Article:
It’s a musty old book, in that delightful, yellow-paged pulp way. Probably the insect’s impulse had something to do with the paper’s aging process. And, almost as quickly, it thought better of it, and flew away. It was one of those things in life that seemed important, important enough that you wanted to share it, even as you knew, in real time, you had no way to do it, or the feeling, justice. And so here I am.

Anyway, I started it yesterday, I finished it yesterday. I’m pleased to have done so, as part of my quest to read pretty much everything possible that Willie Morris wrote. It isn’t all grand, but if you read Terrains of the Heart, you’ll understand the impulse.

I forgot to mention this entirely, but since we’re on the subject of books, last week I finished Marching Home. The subhead is “Union Veterans and Their Unending Civil War.” Subtitles are a terrible modern publishing necessity, but they hit the nail on the head in terms of the thesis.

It turns out, we’ve never been especially good at supporting veterans. I knew that. It goes back to the Revolutionary War and has been a shame and sometimes downright shameful part of the American condition. These guys had it no different.

One part was physical, and one part was the rest of the north wanted to get on with it. Another part was, psychological therapy just wasn’t a thing yet. That’s seeing a 19th century problem through a 21st century lens. It is a thing we caution people about when reading about historical periods, but it’s easy to do, and easy to return to.

Another one would be: 19th century alcohol might have been less than helpful. The descriptions of some of the people in this book beggars belief. But the whole thing really does seem a shame. And while this is, of course, a book about the Union army, reading it makes the humanist wonder how these same real, gritty, daily problems impacted the soldiers who fought for the Confederacy, too. As lousy as some of the northern infrastructure was for dealing with these problems en masse, it would have necessarily been hard for those guys, too.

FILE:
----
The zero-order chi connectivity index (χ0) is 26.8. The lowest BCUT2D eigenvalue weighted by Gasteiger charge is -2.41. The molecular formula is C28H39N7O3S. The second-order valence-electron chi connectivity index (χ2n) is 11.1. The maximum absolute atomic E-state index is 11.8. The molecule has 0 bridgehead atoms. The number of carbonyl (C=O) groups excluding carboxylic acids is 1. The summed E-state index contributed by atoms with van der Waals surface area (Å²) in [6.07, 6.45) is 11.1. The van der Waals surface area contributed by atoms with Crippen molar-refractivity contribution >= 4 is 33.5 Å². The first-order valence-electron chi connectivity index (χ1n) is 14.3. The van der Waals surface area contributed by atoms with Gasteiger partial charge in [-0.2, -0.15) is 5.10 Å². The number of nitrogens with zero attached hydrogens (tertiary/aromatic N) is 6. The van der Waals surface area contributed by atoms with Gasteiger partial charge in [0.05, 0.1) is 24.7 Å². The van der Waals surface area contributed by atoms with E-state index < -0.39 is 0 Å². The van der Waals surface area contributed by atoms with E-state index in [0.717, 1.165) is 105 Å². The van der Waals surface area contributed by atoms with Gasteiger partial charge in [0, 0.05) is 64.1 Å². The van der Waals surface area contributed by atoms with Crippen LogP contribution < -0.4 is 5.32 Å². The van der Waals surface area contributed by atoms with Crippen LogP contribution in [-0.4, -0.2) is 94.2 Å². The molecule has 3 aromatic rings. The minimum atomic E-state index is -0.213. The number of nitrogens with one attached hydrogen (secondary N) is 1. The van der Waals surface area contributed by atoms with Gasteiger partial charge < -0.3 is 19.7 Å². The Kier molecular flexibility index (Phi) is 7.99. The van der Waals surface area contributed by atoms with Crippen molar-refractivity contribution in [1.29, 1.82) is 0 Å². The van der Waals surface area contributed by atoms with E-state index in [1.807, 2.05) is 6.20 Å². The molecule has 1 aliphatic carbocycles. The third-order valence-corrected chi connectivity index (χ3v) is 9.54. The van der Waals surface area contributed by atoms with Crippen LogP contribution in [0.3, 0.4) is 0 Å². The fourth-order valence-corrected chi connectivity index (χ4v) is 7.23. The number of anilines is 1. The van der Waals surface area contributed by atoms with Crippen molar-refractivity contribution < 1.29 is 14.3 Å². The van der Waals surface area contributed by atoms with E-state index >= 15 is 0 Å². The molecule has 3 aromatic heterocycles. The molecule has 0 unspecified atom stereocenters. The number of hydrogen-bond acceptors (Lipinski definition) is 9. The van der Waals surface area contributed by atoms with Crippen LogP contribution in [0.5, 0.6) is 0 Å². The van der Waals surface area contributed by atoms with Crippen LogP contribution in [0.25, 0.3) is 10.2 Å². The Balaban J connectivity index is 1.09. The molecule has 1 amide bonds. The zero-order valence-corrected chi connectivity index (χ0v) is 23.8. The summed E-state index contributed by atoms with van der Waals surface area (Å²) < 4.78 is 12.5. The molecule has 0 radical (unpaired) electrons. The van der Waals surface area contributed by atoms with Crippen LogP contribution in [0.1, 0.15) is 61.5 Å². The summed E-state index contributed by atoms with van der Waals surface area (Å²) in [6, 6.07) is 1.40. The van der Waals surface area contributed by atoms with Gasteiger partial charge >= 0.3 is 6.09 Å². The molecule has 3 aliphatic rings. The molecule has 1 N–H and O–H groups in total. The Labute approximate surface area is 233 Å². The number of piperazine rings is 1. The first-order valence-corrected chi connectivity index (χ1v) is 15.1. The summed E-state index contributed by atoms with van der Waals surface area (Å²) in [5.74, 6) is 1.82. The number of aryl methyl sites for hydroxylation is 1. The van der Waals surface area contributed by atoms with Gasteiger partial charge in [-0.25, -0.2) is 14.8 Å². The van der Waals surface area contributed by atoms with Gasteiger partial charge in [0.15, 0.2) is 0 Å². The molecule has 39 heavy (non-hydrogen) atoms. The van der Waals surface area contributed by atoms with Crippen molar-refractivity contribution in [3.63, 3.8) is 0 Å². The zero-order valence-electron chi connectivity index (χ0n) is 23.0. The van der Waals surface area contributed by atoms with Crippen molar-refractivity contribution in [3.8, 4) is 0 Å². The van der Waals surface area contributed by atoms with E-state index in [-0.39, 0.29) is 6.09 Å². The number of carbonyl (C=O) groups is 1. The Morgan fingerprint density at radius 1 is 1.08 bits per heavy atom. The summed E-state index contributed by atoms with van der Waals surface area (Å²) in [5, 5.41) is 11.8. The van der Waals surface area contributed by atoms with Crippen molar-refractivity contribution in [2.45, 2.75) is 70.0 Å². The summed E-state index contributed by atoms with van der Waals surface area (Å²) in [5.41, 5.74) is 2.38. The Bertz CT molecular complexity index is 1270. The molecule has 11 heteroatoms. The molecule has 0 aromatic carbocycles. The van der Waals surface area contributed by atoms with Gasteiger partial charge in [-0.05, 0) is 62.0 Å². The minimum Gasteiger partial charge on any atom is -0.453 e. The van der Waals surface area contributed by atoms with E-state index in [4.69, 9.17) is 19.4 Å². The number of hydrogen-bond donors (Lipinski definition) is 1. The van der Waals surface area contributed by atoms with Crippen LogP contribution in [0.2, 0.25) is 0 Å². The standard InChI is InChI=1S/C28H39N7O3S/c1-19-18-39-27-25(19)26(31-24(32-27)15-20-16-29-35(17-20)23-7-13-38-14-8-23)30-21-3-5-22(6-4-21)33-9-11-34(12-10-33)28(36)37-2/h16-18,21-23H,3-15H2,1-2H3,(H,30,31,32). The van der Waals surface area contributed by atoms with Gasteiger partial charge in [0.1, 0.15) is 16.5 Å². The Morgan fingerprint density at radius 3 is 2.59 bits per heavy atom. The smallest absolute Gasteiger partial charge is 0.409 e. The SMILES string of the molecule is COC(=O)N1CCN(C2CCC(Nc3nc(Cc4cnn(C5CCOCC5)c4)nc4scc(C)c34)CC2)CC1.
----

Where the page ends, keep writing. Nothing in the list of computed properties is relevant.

After I finished that book, which was well-written and seemingly exhaustively researched — almost 40 percent of it were footnotes and other after matter — I asked the random number generator to pick another book from my Kindle queue, and I started in on Rising Tide. Again, the subtitle, “The Great Mississippi Flood of 1927 and How it Changed America” tells the tale. (Why not just use that as the title?)

Where I am, as of this writing, is still about 50 years prior to the flood, but it has been a fine read, and very digestible. These two pages are the bulk of what has been offered in terms of hydrology.

Even something like the movement of water is written in a lean-in style, to author John Barry‘s immense credit. And if these two pages intrigue you, even a little bit, this is a book for you.

I’m five chapters, I think, in. We’ve met three main players. Two of them were surveyor-engineers. One of them was fast, and the other fastidiously, obsessively thorough. The former died in the Civil War. The later did not, and, thus far, has proven to be something of a megalomaniac who becomes the head of the Army Corps of Engineers. And he’s just about to run, head-first, into the third main character, a captain of industry who Barry has thus far portrayed as an irresistible object.

Speaking of which, I think I’ll go back and continue on. When I last looked in, they were just getting to the problem of the legendary sandbars.